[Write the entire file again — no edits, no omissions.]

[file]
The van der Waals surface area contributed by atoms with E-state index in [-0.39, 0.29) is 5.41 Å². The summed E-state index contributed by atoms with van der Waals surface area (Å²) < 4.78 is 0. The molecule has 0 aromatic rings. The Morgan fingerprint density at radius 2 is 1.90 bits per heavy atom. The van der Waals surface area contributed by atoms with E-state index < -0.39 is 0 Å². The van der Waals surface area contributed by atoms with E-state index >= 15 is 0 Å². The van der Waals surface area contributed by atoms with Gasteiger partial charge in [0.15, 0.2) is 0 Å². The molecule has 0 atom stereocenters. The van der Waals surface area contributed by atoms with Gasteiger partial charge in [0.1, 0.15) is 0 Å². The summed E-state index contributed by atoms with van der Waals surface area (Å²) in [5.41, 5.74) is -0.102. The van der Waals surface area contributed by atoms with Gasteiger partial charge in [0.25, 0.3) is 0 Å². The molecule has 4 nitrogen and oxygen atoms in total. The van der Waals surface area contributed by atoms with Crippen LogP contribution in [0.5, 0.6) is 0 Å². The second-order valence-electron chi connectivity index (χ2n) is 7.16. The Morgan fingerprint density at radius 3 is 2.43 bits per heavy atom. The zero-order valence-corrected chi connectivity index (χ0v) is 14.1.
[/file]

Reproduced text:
The van der Waals surface area contributed by atoms with E-state index in [-0.39, 0.29) is 5.41 Å². The summed E-state index contributed by atoms with van der Waals surface area (Å²) < 4.78 is 0. The molecule has 0 aromatic rings. The Morgan fingerprint density at radius 2 is 1.90 bits per heavy atom. The van der Waals surface area contributed by atoms with E-state index < -0.39 is 0 Å². The van der Waals surface area contributed by atoms with E-state index >= 15 is 0 Å². The van der Waals surface area contributed by atoms with Gasteiger partial charge in [0.15, 0.2) is 0 Å². The molecule has 0 atom stereocenters. The van der Waals surface area contributed by atoms with Gasteiger partial charge in [0.1, 0.15) is 0 Å². The summed E-state index contributed by atoms with van der Waals surface area (Å²) in [5.41, 5.74) is -0.102. The van der Waals surface area contributed by atoms with Gasteiger partial charge in [0.25, 0.3) is 0 Å². The molecule has 4 nitrogen and oxygen atoms in total. The van der Waals surface area contributed by atoms with Crippen LogP contribution in [0.5, 0.6) is 0 Å². The second-order valence-electron chi connectivity index (χ2n) is 7.16. The Morgan fingerprint density at radius 3 is 2.43 bits per heavy atom. The zero-order valence-corrected chi connectivity index (χ0v) is 14.1.